ATA’s Chris Spear Commends Truckers, Discusses Pressing Issues During Virtual Address
[Ensure you have all the info you need in these unprecedented times. Subscribe now.]
American Trucking Associations President Chris Spear praised the industry’s ability to rise to the occasion as he virtually addressed Management Conference & Exhibition attendees Oct. 26.
The event, like many others scheduled during 2020, was held virtually because of coronavirus-related safety concerns. Although the pandemic has presented many difficulties, Spear noted that it has provided a valuable opportunity for truck drivers to demonstrate their commitment to the American people.
When people started to appreciate the importance of those who hauled their paper goods and disinfectant spray, Spear said the industry made use of the attention. Industry representatives appeared on national TV to talk about their work. President Donald Trump hosted Transportation Secretary Elaine Chao, industry executives and truckers at a ceremony at the White House on April 16.
Spear said ATA sprang into action, helping to secure “essential” status for truck drivers during the pandemic and working with state leaders to keep open (and, in some cases, reopen) rest areas.
“2020 has been a year of endless challenges,” Spear said. “We rolled up our sleeves, and we’re getting the job done. Throughout this pandemic, trucking has done what it does best: care.”
In remarks that preceded Spear’s speech, Chao noted the Department of Transportation has taken action to ensure truckers can operate safely during the pandemic. During the height of it, the Federal Motor Carrier Safety Administration issued an emergency declaration relaxing certain hours-of-service regulations for motor carriers involved in coronavirus-related relief efforts.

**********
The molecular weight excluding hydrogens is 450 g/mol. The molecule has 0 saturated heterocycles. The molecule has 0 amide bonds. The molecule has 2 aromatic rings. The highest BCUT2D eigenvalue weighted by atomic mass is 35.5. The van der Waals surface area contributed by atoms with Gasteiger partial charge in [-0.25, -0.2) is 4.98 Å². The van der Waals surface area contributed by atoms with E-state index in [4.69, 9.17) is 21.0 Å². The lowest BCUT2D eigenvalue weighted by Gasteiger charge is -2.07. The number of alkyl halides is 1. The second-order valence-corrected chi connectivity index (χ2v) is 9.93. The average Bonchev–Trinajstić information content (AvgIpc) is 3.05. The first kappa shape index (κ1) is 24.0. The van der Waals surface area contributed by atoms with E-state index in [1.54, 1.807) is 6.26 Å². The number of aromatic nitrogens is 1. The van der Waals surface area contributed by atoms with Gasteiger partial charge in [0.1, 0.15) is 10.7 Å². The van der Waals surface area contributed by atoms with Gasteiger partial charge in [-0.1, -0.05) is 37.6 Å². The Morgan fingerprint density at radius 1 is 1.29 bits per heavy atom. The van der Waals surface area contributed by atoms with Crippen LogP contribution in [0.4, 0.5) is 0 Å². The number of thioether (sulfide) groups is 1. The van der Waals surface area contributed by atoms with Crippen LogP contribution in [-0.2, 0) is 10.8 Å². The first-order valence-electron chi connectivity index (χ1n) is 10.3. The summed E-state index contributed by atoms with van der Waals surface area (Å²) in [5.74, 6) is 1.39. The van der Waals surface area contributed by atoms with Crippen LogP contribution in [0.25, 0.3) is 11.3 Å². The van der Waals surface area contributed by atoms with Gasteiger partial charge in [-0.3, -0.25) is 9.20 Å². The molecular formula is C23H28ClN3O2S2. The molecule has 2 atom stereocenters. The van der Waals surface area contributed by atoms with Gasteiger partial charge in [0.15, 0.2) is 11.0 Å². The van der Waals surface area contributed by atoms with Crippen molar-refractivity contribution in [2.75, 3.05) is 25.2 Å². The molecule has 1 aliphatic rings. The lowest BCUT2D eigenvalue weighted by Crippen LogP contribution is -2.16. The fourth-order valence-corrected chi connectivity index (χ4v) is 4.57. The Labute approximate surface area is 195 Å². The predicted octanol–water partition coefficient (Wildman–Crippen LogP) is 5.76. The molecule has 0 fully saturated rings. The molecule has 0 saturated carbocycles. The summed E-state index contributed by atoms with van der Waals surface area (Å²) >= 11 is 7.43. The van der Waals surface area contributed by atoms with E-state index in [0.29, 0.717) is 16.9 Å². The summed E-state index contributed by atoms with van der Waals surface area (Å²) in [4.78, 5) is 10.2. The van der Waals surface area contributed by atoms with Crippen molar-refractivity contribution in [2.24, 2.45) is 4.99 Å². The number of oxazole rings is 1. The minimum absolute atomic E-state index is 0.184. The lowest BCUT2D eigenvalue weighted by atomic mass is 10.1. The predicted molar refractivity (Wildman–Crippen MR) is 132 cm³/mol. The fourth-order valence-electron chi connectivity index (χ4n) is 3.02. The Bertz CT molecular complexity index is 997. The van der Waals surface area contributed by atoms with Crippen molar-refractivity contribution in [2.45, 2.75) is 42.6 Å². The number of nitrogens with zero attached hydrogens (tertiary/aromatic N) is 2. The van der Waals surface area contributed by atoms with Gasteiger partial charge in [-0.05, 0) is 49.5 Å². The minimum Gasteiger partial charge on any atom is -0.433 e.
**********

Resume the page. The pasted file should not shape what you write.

Secretary of Transportation Elaine Chao noted Americans have gained a greater appreciation for the trucking industry during the pandemic. (Transport Topics)
In partnership with the Federal Emergency Management Agency, industry groups and state representatives, FMCSA distributed 1 million protective masks to commercial truck drivers in late April.
“During COVID-19, the American people have gained a much greater appreciation for the trucking industry’s vital role in keeping our supply chain open,” Chao said. “Without you, food, medical equipment and essential supplies can’t get to where they need to go.”
RELATED:Trucking's Frontline Heroes
Truckers also responded to weather-related challenges presented in 2020, hauling relief supplies to those affected by hurricanes Laura, Sally and Delta.
Within ATA, a new development was the creation of the Moving and Storage Conference and the Moving and Storage Council, which were announced in August and aim to expand the association’s presence in that sector.
Spear also updated the audience on priorities he outlined during last year’s MCE, such as tort and legal reform regarding “nuclear” verdicts. Nuclear verdicts are those in which juries award large sums, usually more than $10 million. Spear said ATA has scored tort reform victories in Louisiana, Iowa and Missouri, and offered a piece of “Wyoming wisdom” to trial lawyers.
“If your horse drops dead, it’s best to get off,” Spear said. “Trial lawyers, they’re paying attention. Thanks to you, we’re taking them to the woodshed.”
Another ongoing challenge is the legal battle over Rhode Island’s trucks-only tolls, which the industry has bristled against. ATA has argued that truck tolls discriminate against interstate commerce.
“This is a must-win case,” Spear said. “This effort cannot be won on the backs of local and regional carriers. It’s everyone’s responsibility to fight and win. If we lose this, it could be in your backyard next.”
Spear said ATA will continue to work with lawmakers on an infrastructure package. He said the bill produced by the House of Representatives this year will pave the way for a long-term funding solution next year.
The session took place just over a week before the election, and Spear said ATA has reached out to campaigns of both presidential candidates to express interest in a working relationship.
“We try very, very hard to work with people who work with us,” Spear said. “We just don’t know who the electorate’s going to send to Washington.”
Want more news? Listen to today's daily briefing: